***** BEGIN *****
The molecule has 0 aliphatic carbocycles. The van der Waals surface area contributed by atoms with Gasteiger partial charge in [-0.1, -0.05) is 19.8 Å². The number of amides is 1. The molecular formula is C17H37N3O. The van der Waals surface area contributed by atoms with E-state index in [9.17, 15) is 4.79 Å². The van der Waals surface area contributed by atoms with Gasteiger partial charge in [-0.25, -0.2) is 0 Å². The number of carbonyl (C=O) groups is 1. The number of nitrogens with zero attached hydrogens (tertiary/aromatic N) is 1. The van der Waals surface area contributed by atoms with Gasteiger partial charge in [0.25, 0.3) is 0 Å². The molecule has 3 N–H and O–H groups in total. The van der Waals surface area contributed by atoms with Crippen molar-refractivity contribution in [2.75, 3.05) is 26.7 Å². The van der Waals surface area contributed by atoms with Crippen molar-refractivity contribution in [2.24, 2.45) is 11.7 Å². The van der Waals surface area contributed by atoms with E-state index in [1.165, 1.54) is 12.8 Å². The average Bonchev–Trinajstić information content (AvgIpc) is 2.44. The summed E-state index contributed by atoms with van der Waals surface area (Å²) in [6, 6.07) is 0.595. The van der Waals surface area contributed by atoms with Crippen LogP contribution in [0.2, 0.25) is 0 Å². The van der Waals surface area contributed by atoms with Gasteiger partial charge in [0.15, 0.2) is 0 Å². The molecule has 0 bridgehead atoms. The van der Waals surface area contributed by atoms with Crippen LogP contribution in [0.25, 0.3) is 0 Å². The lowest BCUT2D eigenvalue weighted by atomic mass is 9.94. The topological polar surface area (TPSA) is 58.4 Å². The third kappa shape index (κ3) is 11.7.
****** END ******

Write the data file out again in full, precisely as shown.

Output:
The molecule has 0 aliphatic carbocycles. The van der Waals surface area contributed by atoms with Gasteiger partial charge in [-0.1, -0.05) is 19.8 Å². The number of amides is 1. The molecular formula is C17H37N3O. The van der Waals surface area contributed by atoms with E-state index in [9.17, 15) is 4.79 Å². The van der Waals surface area contributed by atoms with Gasteiger partial charge in [-0.25, -0.2) is 0 Å². The number of carbonyl (C=O) groups is 1. The number of nitrogens with zero attached hydrogens (tertiary/aromatic N) is 1. The van der Waals surface area contributed by atoms with Gasteiger partial charge in [0.25, 0.3) is 0 Å². The molecule has 3 N–H and O–H groups in total. The van der Waals surface area contributed by atoms with Crippen molar-refractivity contribution in [2.75, 3.05) is 26.7 Å². The van der Waals surface area contributed by atoms with Crippen molar-refractivity contribution in [2.24, 2.45) is 11.7 Å². The van der Waals surface area contributed by atoms with E-state index in [1.165, 1.54) is 12.8 Å². The average Bonchev–Trinajstić information content (AvgIpc) is 2.44. The summed E-state index contributed by atoms with van der Waals surface area (Å²) in [6, 6.07) is 0.595. The van der Waals surface area contributed by atoms with Crippen LogP contribution in [0.2, 0.25) is 0 Å². The van der Waals surface area contributed by atoms with Gasteiger partial charge in [0.15, 0.2) is 0 Å². The molecule has 0 bridgehead atoms. The van der Waals surface area contributed by atoms with Crippen LogP contribution in [0.25, 0.3) is 0 Å². The lowest BCUT2D eigenvalue weighted by atomic mass is 9.94. The topological polar surface area (TPSA) is 58.4 Å². The third kappa shape index (κ3) is 11.7.